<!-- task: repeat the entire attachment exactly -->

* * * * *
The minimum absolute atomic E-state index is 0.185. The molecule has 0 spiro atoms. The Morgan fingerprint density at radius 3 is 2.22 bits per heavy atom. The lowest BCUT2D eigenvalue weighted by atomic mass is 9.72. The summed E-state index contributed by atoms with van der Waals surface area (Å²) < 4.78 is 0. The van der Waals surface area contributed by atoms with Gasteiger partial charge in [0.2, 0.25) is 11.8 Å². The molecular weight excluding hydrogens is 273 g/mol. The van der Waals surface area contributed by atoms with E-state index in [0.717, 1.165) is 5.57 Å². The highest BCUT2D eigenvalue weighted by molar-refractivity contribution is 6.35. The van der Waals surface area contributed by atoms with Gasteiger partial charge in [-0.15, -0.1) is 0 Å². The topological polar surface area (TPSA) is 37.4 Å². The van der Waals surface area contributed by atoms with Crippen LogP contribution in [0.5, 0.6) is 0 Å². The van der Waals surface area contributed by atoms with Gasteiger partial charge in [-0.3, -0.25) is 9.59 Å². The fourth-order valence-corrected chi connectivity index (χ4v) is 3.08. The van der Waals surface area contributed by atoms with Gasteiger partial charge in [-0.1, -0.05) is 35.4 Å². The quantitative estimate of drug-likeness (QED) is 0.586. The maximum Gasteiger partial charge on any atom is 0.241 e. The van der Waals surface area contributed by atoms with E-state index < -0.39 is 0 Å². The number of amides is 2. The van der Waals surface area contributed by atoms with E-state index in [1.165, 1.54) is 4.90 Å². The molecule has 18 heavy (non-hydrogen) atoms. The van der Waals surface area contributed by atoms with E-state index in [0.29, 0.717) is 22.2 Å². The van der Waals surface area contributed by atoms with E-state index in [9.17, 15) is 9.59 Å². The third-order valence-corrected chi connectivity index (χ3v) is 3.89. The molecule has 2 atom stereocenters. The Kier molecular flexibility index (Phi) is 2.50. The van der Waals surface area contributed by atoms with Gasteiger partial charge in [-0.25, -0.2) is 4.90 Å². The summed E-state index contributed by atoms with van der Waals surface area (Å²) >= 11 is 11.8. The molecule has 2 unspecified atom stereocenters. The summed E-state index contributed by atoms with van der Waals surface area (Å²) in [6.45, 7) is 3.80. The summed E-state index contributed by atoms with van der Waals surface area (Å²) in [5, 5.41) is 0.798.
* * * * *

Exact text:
The minimum absolute atomic E-state index is 0.185. The molecule has 0 spiro atoms. The Morgan fingerprint density at radius 3 is 2.22 bits per heavy atom. The lowest BCUT2D eigenvalue weighted by atomic mass is 9.72. The summed E-state index contributed by atoms with van der Waals surface area (Å²) < 4.78 is 0. The van der Waals surface area contributed by atoms with Gasteiger partial charge in [0.2, 0.25) is 11.8 Å². The molecular weight excluding hydrogens is 273 g/mol. The van der Waals surface area contributed by atoms with E-state index in [0.717, 1.165) is 5.57 Å². The highest BCUT2D eigenvalue weighted by molar-refractivity contribution is 6.35. The van der Waals surface area contributed by atoms with Gasteiger partial charge in [-0.15, -0.1) is 0 Å². The topological polar surface area (TPSA) is 37.4 Å². The van der Waals surface area contributed by atoms with Crippen LogP contribution in [0.5, 0.6) is 0 Å². The van der Waals surface area contributed by atoms with Gasteiger partial charge in [-0.3, -0.25) is 9.59 Å². The fourth-order valence-corrected chi connectivity index (χ4v) is 3.08. The van der Waals surface area contributed by atoms with Gasteiger partial charge in [-0.1, -0.05) is 35.4 Å². The quantitative estimate of drug-likeness (QED) is 0.586. The maximum Gasteiger partial charge on any atom is 0.241 e. The van der Waals surface area contributed by atoms with E-state index < -0.39 is 0 Å². The number of amides is 2. The van der Waals surface area contributed by atoms with E-state index in [1.165, 1.54) is 4.90 Å². The molecule has 18 heavy (non-hydrogen) atoms. The van der Waals surface area contributed by atoms with E-state index in [0.29, 0.717) is 22.2 Å². The van der Waals surface area contributed by atoms with E-state index in [9.17, 15) is 9.59 Å². The third-order valence-corrected chi connectivity index (χ3v) is 3.89. The molecule has 2 atom stereocenters. The Kier molecular flexibility index (Phi) is 2.50. The van der Waals surface area contributed by atoms with Gasteiger partial charge in [-0.25, -0.2) is 4.90 Å². The summed E-state index contributed by atoms with van der Waals surface area (Å²) >= 11 is 11.8. The molecule has 2 unspecified atom stereocenters. The summed E-state index contributed by atoms with van der Waals surface area (Å²) in [6.45, 7) is 3.80. The summed E-state index contributed by atoms with van der Waals surface area (Å²) in [5, 5.41) is 0.798.